Auckland Mayor Len Brown, who recently led a trade delegation to Taiwan, said his city aspires to be a high-tech, innovation hub like Taiwan in the Asia-Pacific region.
Calling Taiwan the “Eastern Silicon Valley,” Brown said during his delegation’s week-long visit last month that there are many similarities between New Zealand and Taiwan.
“We share a common endeavor to use high-tech innovation for economic advancement and export gain,” said Brown, the first mayor of Auckland since its amalgamation into a “super city.”
He said he expects the joint venture capital fund between New Zealand and Taiwan to be used to support high-tech startups in the two countries in sectors such as food and beverage, biotechnology, health science, machinery and telecommunications.
The fund between the New Zealand Venture Investment Fund and Taiwan’s National Development Fund was announced on Oct. 17 and is to commit up to US$164 million to venture capital funds in both nations.
The unique fund “shows the fact that we are excited about the potential of two small global neighbors supporting each other in their endeavors to become economically sustainable,” he said.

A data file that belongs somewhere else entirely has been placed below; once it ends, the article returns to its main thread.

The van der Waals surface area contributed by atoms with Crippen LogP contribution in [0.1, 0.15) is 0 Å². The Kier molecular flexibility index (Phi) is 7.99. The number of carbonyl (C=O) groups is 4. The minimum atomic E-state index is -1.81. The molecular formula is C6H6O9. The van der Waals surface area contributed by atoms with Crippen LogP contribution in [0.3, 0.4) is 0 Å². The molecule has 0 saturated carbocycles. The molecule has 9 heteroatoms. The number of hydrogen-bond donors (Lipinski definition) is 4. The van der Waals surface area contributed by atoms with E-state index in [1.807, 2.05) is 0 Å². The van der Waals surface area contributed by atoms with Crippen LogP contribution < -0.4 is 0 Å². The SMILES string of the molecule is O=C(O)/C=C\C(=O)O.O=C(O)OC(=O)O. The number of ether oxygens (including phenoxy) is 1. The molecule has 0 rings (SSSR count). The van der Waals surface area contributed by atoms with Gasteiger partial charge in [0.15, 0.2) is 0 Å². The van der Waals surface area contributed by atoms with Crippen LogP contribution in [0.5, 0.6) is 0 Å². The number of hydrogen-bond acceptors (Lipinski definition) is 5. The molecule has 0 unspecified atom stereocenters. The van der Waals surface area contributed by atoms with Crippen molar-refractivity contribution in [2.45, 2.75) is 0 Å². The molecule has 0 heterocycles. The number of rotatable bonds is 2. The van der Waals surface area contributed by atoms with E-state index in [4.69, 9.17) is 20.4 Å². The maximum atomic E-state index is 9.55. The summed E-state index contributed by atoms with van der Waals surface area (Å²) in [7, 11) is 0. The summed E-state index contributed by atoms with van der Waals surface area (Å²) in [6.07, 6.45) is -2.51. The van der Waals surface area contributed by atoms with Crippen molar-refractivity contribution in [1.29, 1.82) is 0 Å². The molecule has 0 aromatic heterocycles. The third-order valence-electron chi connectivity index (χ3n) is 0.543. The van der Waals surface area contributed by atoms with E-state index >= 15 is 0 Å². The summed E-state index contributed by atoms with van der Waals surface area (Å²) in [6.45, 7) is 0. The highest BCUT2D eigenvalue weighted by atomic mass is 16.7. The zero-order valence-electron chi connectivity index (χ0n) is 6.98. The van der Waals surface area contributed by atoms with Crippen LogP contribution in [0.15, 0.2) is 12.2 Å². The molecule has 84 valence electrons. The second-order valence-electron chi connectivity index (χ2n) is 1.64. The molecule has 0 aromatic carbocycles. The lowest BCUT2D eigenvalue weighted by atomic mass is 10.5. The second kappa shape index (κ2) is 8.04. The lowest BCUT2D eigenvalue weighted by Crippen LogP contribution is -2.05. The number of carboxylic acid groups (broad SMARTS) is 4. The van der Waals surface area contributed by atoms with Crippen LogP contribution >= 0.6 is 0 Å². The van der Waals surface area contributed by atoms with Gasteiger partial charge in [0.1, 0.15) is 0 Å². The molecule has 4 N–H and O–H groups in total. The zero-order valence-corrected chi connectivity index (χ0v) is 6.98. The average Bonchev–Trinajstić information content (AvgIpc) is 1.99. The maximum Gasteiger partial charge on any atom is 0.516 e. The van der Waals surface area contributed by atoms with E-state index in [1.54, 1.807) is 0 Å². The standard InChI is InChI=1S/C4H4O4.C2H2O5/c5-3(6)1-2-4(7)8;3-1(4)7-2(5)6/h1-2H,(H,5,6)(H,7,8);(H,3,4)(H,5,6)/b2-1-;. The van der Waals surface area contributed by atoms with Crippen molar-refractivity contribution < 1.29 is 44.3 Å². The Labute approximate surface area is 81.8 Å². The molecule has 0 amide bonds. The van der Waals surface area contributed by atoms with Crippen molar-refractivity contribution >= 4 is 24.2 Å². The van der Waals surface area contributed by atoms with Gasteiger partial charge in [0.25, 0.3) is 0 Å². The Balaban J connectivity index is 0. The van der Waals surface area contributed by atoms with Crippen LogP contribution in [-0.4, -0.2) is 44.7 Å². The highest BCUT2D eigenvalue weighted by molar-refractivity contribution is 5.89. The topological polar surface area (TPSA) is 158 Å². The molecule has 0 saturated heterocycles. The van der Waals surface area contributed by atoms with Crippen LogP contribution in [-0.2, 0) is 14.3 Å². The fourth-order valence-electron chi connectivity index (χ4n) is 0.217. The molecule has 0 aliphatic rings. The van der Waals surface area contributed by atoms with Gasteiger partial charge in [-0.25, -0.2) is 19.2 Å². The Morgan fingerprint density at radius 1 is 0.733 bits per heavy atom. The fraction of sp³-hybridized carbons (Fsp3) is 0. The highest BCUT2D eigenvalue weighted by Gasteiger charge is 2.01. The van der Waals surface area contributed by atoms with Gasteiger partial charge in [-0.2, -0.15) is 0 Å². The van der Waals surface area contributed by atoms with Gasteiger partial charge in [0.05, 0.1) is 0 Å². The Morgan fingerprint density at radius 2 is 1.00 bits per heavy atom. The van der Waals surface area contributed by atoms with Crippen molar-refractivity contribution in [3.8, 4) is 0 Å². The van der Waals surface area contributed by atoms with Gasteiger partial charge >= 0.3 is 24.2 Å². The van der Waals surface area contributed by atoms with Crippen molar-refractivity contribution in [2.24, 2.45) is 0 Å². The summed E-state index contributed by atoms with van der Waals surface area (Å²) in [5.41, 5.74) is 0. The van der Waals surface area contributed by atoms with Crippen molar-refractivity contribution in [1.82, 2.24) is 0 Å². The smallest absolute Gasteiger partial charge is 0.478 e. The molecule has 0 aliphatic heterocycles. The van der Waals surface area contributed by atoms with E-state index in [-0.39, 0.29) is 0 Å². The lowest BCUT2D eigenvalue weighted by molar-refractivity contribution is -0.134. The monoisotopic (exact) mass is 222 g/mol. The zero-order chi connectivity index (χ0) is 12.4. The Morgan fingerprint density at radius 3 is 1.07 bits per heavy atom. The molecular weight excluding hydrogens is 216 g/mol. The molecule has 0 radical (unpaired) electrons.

Reiterating Taiwan’s strength in the high-tech sector, Brown said what he loves most about Taiwan is the commitment of the Taiwanese government to invest in science parks and bring private industry along, an action which he said has been lacking in his own country.
He added he hopes things such as the venture capital fund and a planned economic agreement between New Zealand and Taiwan would become a catalyst for the establishment of such high-tech parks in New Zealand.
“We’re about 30 years behind Taiwan,” Brown said. “We’re only starting to develop [parks].”
He said certain industries, such as the marine, food and beverage and biotechnology sectors in Auckland need to undergo high-tech innovation.
Brown visited science parks, museums, public transportation networks and waste management sites in Taichung, Taipei, Hsinchu and New Taipei City (新北市) during his visit.
He also re-signed an economic and cultural agreement with Auckland’s partner city, Taichung, that focuses on cooperation in areas like urban development, trade, science and technology, arts and culture, and education and social development.
After a visit to the Muzha (木柵) refuse incineration plant in Taipei, Brown said he would evaluate the possibility of applying such technology in Auckland, which does not use incinerators.
“There has been a concern that they are not environmentally sustainable, but I think the new incinerator technology is absolutely top quality,” he said.
Brown added his city is looking to sign agreements with Taiwan’s film industry in the areas of animation and digital technology to incorporate Taiwan’s technical expertise into the production and post-production of films in New Zealand.